the canary project

The Canary Project photographs and exhibits landscapes around the world that are showing dramatic transformation due to global warming. The project’s photographers/developers are trying to use these photos to convince people that global warming is a clear and present danger by showing via photos, rather than telling via statistics, the evidence that global warming is already happening and should concern us right now.

The photos of the disappearing glaciers in Austria are compelling. And the Katrina photos. Maybe even the Venice photos. But the Netherlands photos don’t really show anything alarming. What the exhibit lacks are comparative photos—the before and after stuff that Al Gore used so effectively in An Inconvenient Truth. The Costa Rica cloud forest series suffers from a big lack of information—I don’t know what, exactly, I’m looking at and why it’s significant or foreboding. I do understand the dead coral reef photos because I know what a living coral reef looks like, but I’m not sure most people do. Since more people will see the website than the exhibition, the Project should spend a lot more time developing it to be a more effective tool.

The site itself is pretty, but the web designer needs to close up the space at the top because it shoves the photos down too far and makes it annoying to view them. It’s also annoying to have to squint at light gray text on all that white.

There could be more links—a lot more links—which would make the website a better resource, but perhaps those will come with time.

It could also stress what you can do right now, rather than burying it in the links page. After we saw An Inconvenient Truth, we switched our Connecticut Light & Power electricity source to 100% green (wind and methane-recovery from landfills) even though it will cost us a bit more per kilowatt hour (1.1 cent per kwh). And we switched our heating oil to biofuel last fall. We’ll buy carbon offsets as soon as we can afford to. We try to conserve energy as much as possible (which is why we were reluctant to put in the air conditioners) and we follow as many guidelines as we can (energy efficient lightbulbs, unplugging bricks and appliances when possible ... ) Multiply our efforts by millions of other households and companies doing similar things, and this might have more of an impact than anything else short of a 60s-era, NASA-like program by our government to lead the world in coming up with alternatives to fossil fuels.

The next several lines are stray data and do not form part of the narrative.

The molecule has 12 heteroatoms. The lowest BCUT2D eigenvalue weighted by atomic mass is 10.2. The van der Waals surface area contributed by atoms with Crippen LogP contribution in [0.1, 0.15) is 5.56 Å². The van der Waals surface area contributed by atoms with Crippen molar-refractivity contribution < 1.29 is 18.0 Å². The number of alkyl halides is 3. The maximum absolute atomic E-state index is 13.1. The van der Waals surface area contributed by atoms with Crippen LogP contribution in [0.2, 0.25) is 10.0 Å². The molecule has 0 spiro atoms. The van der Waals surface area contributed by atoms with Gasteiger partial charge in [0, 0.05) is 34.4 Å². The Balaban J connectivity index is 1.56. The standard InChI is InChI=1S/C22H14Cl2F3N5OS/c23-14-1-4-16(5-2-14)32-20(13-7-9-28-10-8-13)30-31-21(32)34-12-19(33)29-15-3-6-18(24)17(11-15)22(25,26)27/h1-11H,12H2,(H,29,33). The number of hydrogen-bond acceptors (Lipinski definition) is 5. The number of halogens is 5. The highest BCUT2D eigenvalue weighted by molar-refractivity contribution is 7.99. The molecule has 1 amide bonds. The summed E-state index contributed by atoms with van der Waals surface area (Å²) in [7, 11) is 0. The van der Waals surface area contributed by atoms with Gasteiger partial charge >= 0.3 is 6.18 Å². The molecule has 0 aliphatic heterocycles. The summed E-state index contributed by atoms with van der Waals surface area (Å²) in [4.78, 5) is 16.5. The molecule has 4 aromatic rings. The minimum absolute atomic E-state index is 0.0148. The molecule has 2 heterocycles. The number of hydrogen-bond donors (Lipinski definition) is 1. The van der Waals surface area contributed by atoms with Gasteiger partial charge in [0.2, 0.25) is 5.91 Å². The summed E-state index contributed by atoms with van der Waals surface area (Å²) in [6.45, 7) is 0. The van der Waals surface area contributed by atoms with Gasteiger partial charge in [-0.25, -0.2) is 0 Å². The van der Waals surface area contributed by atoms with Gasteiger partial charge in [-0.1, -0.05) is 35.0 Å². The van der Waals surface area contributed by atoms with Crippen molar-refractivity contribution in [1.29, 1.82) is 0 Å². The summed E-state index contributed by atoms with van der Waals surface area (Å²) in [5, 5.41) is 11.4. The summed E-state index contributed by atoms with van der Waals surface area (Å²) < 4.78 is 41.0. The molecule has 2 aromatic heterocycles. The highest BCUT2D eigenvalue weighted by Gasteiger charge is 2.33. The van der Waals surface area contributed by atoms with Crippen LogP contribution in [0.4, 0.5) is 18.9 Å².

Posted by .(JavaScript must be enabled to view this email address) on 07/17/06 at 08:26 AM
  1. I wanted you to know that I agree with many of your comments about our website. The site will be changing and improving.  Our biggest challenge right now is incorporating the scientific content we have been generating.  We will also be adding many more links.  We started this project just months ago and until recently have been only two people (one of whom, me, is a partner in a company with offices in 5 U.S. citites and London).  As we have received funding (and of course we need more) we have been able to grow.

    Keep checking in with us to follow our progress and feel free to share your critques at any time.

    -Ed Morris

    Posted by Edward Morris  on  07/18  at  04:37 PM
  2. Lee,
    I have to be honest and tell you that the Canary Project is using some questionable pictures.  Venice when I visited it 25 years ago was the same way, locals told me that the night tides had been this way as long as any of them could remember, and these folks were not young.  I only mention this as when a reader spot one invalid group of pictures they then question all of the pictures presented.  I know it is not your project, but if I were them I would remove Venice this is just too a familiar a picture for older travelers like me and confuses their issue.

    Posted by .(JavaScript must be enabled to view this email address)  on  07/19  at  06:52 AM
  3. As I mentioned, the images definitely suffer from a lack of context, both in terms of information presented and any way to compare the NOW with the THEN.

    I do know that Venice has been having problems with rising water levels in general, but Diana, you are right, these photos don’t show the problem, nor is there enough commentary to explain what it is one is supposed to be looking at.

    Ed Morris commented above that they’re still working on the site. My suggestion is for them to concentrate first on fixing the problems with the photos, such as providing contrast and context.

    Meanwhile, if you haven’t already, go see An Inconvenient Truth!

    Posted by .(JavaScript must be enabled to view this email address)  on  07/19  at  09:56 AM
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